I'm more worried about the moderate -income to upper-middle income people shoehorned into the sides of these really large rental buildings. Older buildings that are 30,40, 50 stories tall, like many in Edgewater and Lakeview, could end up being big problems for their owners and occupents. Those built in the 50s and 60s were constructed with no thought to energy consumption, and almost everyone needs the heat-leaking old curtainwall replaced, and often they are running on inefficient heating systems as well. Chicago as a whole is way too dependent upon natural gas, a shortage of which could render these places completely unlivable. As it is, the moderate-to-middle income owners of the older highrise condos in Lakeview and Edgewater will be hard put to keep up with the mounting utility expense, let alone the cost of retrofitting their buildings with efficient systems. They mostly can't afford to do this even now.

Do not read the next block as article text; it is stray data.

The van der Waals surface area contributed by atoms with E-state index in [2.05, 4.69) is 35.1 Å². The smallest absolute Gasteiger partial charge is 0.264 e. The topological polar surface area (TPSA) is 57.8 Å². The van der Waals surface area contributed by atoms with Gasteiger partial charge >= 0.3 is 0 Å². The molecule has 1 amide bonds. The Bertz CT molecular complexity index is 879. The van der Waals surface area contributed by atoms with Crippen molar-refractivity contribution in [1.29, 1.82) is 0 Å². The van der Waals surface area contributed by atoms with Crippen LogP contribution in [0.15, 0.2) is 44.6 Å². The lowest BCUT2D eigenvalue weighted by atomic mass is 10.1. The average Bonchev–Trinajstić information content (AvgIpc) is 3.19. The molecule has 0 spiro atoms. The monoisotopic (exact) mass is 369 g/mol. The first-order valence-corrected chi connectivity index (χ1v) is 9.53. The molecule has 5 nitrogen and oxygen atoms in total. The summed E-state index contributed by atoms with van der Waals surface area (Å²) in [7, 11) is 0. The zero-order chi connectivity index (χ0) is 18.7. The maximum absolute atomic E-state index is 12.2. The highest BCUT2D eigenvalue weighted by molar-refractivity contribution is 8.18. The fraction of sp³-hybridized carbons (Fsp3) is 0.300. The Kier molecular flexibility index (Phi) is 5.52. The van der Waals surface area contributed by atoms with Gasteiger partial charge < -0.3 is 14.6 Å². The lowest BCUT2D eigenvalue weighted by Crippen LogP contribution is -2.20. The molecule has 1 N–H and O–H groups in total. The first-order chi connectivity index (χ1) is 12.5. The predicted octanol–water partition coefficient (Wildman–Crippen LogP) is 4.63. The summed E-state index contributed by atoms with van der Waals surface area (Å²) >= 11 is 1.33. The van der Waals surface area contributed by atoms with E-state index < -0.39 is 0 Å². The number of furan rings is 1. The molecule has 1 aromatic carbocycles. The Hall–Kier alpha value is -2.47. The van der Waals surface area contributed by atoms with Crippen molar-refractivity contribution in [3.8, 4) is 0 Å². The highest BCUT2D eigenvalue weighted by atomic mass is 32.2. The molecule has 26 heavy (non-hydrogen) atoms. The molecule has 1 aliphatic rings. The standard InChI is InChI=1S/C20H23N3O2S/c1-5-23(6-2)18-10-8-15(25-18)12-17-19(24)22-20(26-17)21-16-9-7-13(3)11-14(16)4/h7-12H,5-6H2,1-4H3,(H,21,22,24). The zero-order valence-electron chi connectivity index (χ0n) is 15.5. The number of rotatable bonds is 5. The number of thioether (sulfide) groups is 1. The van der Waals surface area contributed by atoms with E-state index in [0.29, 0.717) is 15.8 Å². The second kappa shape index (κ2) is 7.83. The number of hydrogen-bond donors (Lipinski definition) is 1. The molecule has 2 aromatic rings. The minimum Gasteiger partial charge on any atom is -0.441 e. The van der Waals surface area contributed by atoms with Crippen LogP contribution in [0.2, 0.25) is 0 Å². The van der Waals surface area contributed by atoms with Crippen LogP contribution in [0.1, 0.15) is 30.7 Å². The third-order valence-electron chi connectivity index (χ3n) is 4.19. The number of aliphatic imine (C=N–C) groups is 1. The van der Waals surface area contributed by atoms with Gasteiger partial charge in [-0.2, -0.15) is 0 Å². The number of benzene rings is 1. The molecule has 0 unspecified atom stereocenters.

This could mean that Lakeview and Edewater and even downtown, could find themselves burdened with huge slums like the old housing projects we've just taken down, unless efficient ways to power these places are developed. Most of the 50s and 60s vintage buildings are pretty ugly to begin with, and rapidly inflating operating costs aren't going to enhance their appeal.

Rogers Park definately looks like a more sustainable neighborhood than those further south, and now is a good time to set down rules for new development that allow greater density, but sensibly limit height. I like the new urbanist ideal, 4 to 7 stories. This is high enough to have an attractive building with real presence, as well as the kind of density we need to support services and retail.

The North Coast said...

Having said all of the above, I feel I could add that Kunstler has a deep personal bias in favor of small towns and tends to idealize late 19th-century rural life, which is pretty evident in all his writings, but never more so than in his novel of life in the post-peak age, WORLD MADE BY HAND.